Generations ago, humans colonized a planet with three moons. Shortly after they arrived, their bodies began to change, to twist, to grow scales.
To avoid mutation, they made a deal with the Dark Heart of the planet: in exchange for the ability to live safely within domed cities, with their smooth skin intact, gardens luscious, and food plentiful... they will, every so often, sacrifice their queen to the Dark Heart's magic roses.
Outside of the domes are the Monstrous. Those descended from the colonists who weren't lucky enough to avoid the changes. They are violent, inhuman beasts, incapable of thought or feeling.
That's what Isra, Princess of Yuan has grown up believing.
Gem, meanwhile, grew up outside the dome. He's grown up hating the Smooth Skins because they prosper while his people suffer.
In a desperate attempt to save his people—and his infant son—from starvation, Gem enters the dome, hoping to steal one of the magic roses that is rumored to be the key to the Smooth Skins' prosperity. He is captured quickly, but in that short amount of time, three things happen: he has the opportunity to kill Isra, but he doesn't; he is gravely injured; and the King is killed, making Isra the Queen.
Which means that the clock is suddenly ticking for both of them: Isra's days are now numbered, and Gem's people are still on the brink of extinction. If they work together, they'll be able to save everyone... but a lifetime of xenophobia is a hard thing to overcome.
That was kind of a long intro for a post about a book that is A) basically just a retelling (obvs) of Beauty and the Beast, and B) for me, an across-the-board meh read.
A few thoughts:
It's a mix of SF and straight-up F. On the SF end, we've got the colonization of a new planet, as well as the occasional mention of technology that has been lost, and on the F end we've got magic-induced-rapid-evolution and the curse/blessing of the roses provided by the god-like beings Dark Heart and the Pure Heart. The worldbuilding varies from feeling overblown (there's just so MUCH going on, with the Yuan politics to the search for the Original Covenant to the blindness-by-poison to the Dark/Pure Heart stuff) to just vaguely sketched in (the world and culture of the Monstrous, which we get very little of, and mostly via Gem's expository dialogue), but that's also possibly a personal problem: stories that incorporate elements of BOTH SF and F almost always feel that way to me.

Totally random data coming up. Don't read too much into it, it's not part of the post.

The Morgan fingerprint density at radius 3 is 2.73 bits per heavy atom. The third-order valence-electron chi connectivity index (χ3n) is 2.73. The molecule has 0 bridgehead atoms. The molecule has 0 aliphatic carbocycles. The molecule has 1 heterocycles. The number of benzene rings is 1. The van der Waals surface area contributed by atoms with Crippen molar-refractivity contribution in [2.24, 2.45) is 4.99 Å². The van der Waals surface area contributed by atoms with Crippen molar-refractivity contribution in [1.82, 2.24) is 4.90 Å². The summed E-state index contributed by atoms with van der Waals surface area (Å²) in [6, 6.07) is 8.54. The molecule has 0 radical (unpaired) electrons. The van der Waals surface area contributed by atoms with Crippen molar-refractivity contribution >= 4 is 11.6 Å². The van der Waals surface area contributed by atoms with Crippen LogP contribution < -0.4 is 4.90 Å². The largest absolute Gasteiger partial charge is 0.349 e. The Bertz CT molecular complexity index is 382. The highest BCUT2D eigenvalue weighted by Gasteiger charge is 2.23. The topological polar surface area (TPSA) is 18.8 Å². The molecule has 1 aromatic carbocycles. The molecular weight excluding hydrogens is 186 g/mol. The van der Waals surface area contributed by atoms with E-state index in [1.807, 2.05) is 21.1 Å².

In their first few scenes together, neither Isra nor Gem is all that likable, which could well turn off readers who're already on the fence. They alternate narration, and their lifetime of hating each others' people is on full display... that visceral hatred makes their rapid connection and subsequent romance hard to believe, ESPECIALLY given that Jay fast-forwards over their first two weeks of working together in the garden.
I did like, though, that Jay acknowledged the physical facet of the Isra/Gem attraction, and that it didn't play into the Blindness-Breaks-Ugliness-Barrier trope. Yes, Isra's blindness allows her to get to know Gem (even though they're lying to each other throughout) on a personality level first, but when she (SPOILER) regains her sight, she finds his appearance beautiful. Not DESPITE his differences, and not (entirely) BECAUSE of his differences, but just because she finds him beautiful, full-stop. Which was nice.
Although it didn't do a whole lot for me overall—from a story angle, a prose angle, or a emotional angle—I did find the Epilogue, which talked about how there is a Beauty and a Beast in all of us, oddly affecting.
Ana wakes up in a dark room, strapped to a padded chair.
She doesn't who she is—she only knows her name because it's pinned to her jumpsuit—she doesn't know where she is, she doesn't know how she got there.
According to the information that's been left for her, she's on an alien world, and has a mere 28 hours to make her way across it. She's tasked with paying attention to everything she sees, with learning everything she can, and while she doesn't know the whys or hows or whos of her situation, she's got a feeling that it's seriously important.
The terrain is unfamiliar and dangerous, and she's got a long way to travel in a short amount of time... but, as you might have guessed from the cover art, it's the giant, man-eating worm creature that's got her the most concerned.
A lot of people dislike stories told in the present tense. I've never been one of them. It's just not something that I find irritating.
Until now. In Paradox, the premise and various action sequences and the use of the present tense all combine to ultimately read like a Choose Your Own Adventure novel... but without the reader participation. Which, as you can probably imagine, isn't particularly engaging.